The 'Flying Saucer' entered our consciousness, and our vocabulary in 1947. On the afternoon of June 24, Kenneth Arnold, an experienced American pilot, was flying over the Cascade Mountains in Washington State, in the direction of the Canadian border. He was looking for the wreckage of a marine transport that had crashed in the area when, at approximately 3.00 pm, he saw nine unidentified aerial objects flying in a wedge-shaped formation. They were travelling, he estimated, at speeds in excess of 1000 mph- much faster than any known aircraft at the time.
In his report Kenneth Arnold said: "I flew directly toward Mt. Rainer after reaching an altitude of about 9,500 feet... I had made one sweep of this high plateau ship and flew to the west down and near the ridge side of the canyon where Ashford, Washington is located. Unable to see anything that looked like the lost ship, I made a 360 degree turn to the right and above the city of Mineral, starting again toward Mt. Rainier.
I hadn't flown more than two or three minutes on my course when a bright flash reflected on my airplane. It startled me as I thought I was too close to some other aircraft. I looked every place in the sky and couldn't find where the reflection had come from until I looked to the left and the north of Mt. Rainier where I observed a chain of nine peculiar looking aircraft flying from north to south at approximately 9,500 feet elevation and going seemingly, in a definate direction of about 170 degrees."
Arnold described the ships saying "They flew like a saucer would if you skipped it across the water". He also said, "I watched these objects with great interest as I had never before observed airplanes flying so close to the mountain tops, flying directly south to south-east down the hog's back of a mountain range. They flew like many times I have observed geese to fly in a rather diagonal chain-like line as if they were linked together... What kept bothering me as I watched them flip and flash in the sun right along their path was the fact that I couldn't make out any tail on them, and I am sure that any pilot would justify more than a second look at such a plane".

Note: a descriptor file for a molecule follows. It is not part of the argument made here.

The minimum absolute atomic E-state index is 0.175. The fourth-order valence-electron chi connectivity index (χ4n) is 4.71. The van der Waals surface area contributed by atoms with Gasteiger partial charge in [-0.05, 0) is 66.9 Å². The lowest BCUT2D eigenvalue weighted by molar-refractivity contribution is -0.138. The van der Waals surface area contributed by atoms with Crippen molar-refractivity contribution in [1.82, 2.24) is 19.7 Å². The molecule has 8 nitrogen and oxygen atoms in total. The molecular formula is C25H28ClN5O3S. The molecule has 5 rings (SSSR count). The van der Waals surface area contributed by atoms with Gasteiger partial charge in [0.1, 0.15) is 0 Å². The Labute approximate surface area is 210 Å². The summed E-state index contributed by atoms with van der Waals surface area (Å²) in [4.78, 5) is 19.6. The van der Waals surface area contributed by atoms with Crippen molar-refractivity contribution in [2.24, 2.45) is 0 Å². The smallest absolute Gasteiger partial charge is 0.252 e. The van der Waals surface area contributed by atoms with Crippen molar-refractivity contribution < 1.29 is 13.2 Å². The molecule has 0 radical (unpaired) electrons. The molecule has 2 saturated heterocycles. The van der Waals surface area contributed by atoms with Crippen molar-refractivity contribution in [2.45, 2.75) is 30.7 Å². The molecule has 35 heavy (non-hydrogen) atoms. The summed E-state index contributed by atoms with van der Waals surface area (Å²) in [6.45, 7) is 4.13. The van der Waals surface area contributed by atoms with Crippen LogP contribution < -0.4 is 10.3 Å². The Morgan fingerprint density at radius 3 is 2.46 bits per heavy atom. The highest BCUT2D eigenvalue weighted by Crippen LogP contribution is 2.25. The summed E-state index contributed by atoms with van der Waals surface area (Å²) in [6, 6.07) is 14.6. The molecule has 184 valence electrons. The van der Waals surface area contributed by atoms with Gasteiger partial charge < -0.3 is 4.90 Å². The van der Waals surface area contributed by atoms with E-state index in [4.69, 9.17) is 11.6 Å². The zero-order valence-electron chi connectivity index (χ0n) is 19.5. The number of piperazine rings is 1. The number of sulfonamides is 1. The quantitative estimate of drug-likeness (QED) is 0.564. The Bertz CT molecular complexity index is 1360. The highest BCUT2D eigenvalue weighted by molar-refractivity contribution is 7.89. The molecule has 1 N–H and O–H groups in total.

Arnold stressed later, "I never asked nor wanted any notoriety for just accidentally being in the right spot at the right time to observe what I did. I reported something that I know any pilot would have reported. I don't think that in any way my observation was due to any sensitivity of eyesight or judgement than what is considered normal for any pilot".
Arnold's experience could not be verified. By 1947, radar tracking was sufficiently sophisticated to pick up nine objects racing through the Washington skies, no matter what their speed. There were no radar traces. And no one else saw the craft either. What had Arnold seen? Was it any one of a dozen possible natural phenomena? Or was it another example of human technology released ahead of its time? On March 5 of the previous year, Winston Churchill had said to the townsfolk of Fulton, Missouri, "From Stetin in the Baltic to Trieste in the Adriatic an Iron Curtain has descended across the Continent..." Behind the curtain lay the avaricious might of the 'Evil Empire' of the USSR. The former Allies who had shaken hands ceremoniously over the ashes of Hitler's Berlin now drifted apart, into hatred and mistrust. America in particular warned against 'Reds under the Bed'. And in this Cold War which was to prevail for nearly fifty years, both sides stockpiled their conventional weapons and experimented with new ones. Is it possible that, in this context, what Kenneth Arnold saw were prototypes of Jack Northrop's 'flying wing' aircraft, the design of which would eventually be incorporated into the B-2 Stealth Bomber?
No explanation for Arnold's sighting ever did surface, and the mystery has raged for nearly half a century. Arnold went on to make a statement which, anyone who has ever seen a UFO could identify with: "I would have given almost anything that day to have had a movie camera with a telephoto lens and from now on I will never be without one".
Perhaps inevitably, Arnold's sighting quickly caught the imagination of both the public and the media, as Arnold recalled:"...the news that I had observed these spread very rapidly and before night was over I was receiving telephone calls from all parts of the world; and, to date, I have not received one telephone call or one letter of scoffing or disbelief... I look at this whole ordeal as not something funny as some people have made it out to be. To me it is mighty serious... I have received lots of requests from people who told me to make a lot of wild guesses. I have based what I have written here on positive facts and as far as guessing what it was I observed, it is just as much a mystery to me as it is to the rest of the world."